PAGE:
Hello, my friends!
I realize that we’re still kind of in the middle of Halloweensie, since, due to unforeseen circumstances I have not been able to devote myself to the judging as I should (though I PROMISE I am working on it – do not blame my fellow judges, it is all me holding up the works!) But meanwhile, Tuesday has rolled around and so I have to bump Halloweensie from the top of my blog to make room for today’s wonderful Tuesday Debut. I put links on all the mentions of Halloweensie so you can hop yourself back to it easily if you still want to read entries!
But for the moment, let’s take a little Halloweensie break. I am thrilled to introduce today’s debut-ess, Gela Kalaitzidis, and her gorgeous debut picture book, OZZIE & PRINCE ZEBEDEE!
Title: OZZIE & PRINCE ZEBEDEE
Publishing House: Flamingo Books
Release date: Oct. 11, 2022
Age Range: 3-7
Ozzie & Prince Zebedee is a tale about the burpy repercussions that arise when you accidentally swallow your best friend in anger and a story of love, forgiveness, and empathy.
SUSANNA: Welcome, Gela! Thank you so much for joining us today. I got one small peek at your art on Instagram one day and was instantly smitten, so I’m delighted to have you here to show your work to everyone! Where did the idea for this book come from? / How long did it take you to write/illustrate this book?
GELA: In one way, I would say it took me 33 years to write this book. When I was around 16 years old, I wrote a similar story. It was about a boy suffering from insomnia and while he was walking around at night, he ran into different creatures. Among them were a dragon and a prince. Many years later I remembered that story and rewrote it. My critique group helped me see that the heart of the story was with the bickering side characters, and slowly the manuscript evolved into what it is today.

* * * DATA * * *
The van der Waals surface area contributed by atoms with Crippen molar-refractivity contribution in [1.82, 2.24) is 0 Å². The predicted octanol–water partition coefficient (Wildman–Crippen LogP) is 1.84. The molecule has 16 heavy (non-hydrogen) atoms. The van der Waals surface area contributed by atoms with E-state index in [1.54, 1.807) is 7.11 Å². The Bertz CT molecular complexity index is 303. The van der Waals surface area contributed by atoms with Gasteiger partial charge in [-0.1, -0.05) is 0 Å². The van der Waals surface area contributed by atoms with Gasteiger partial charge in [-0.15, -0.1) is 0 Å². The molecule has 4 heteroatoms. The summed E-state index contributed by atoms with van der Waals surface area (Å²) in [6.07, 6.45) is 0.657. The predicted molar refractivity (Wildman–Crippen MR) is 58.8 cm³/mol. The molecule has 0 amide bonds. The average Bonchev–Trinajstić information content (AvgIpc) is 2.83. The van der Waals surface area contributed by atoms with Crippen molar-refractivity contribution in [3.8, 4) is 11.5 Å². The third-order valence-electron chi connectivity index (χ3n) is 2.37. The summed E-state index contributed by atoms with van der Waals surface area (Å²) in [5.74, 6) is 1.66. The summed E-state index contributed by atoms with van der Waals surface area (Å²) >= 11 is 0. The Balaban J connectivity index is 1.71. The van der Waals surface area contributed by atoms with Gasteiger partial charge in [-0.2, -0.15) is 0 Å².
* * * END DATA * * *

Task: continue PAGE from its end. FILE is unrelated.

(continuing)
(An illustration sample from 1989 and the final spread in 2022)
SUSANNA: Did you go through many revisions?
GELA: This book has been through hundreds of revisions. I’ve taken the manuscripts to endless amounts of writing classes, retreats, critique groups, and conferences. I also paid for a six-month mentorship with Giuseppe Castellano through the Illustration Department. I believe it was money well spent having a professional Art Director guiding me through my first picture book. When I finally sold the dummy to Flamingo Books (Penguin Random House) there were almost no changes. My editor (Margaret Anastas) had a few brilliant ideas for some text changes and my art director (Kate Renner) added one spread, but that was about it.
text and illustration copyright Gela Kalaitzidis 2022, Flamingo Books
SUSANNA: When and how did you submit?
GELA: My agent Deborah Warren at East West Literary Agency found my art portfolio at the SCBWI summer conference 2019. A week after the conference she contacted me and asked to represent me as an illustrator. It took me a while to show my dummy to her, I wanted it to be perfect before sharing it. Nowadays I submit more unfinished work and we brainstorm together around the manuscript and illustrations.
SUSANNA: When did you get “the call”, which these days is more likely to be “the email”?
GELA: Deborah Warren sent the dummy to maybe eight/nine publishers before I got the final YES! I don’t recall ever giving up hope on the book. A lot of the rejections were very thoughtful and inspiring. I was already working on other projects so Ozzie & Zeb’s submission process almost felt like their own journey, not mine. That’s why I was so surprised when Flamingo Books and Margaret Anastas finally gave me an offer.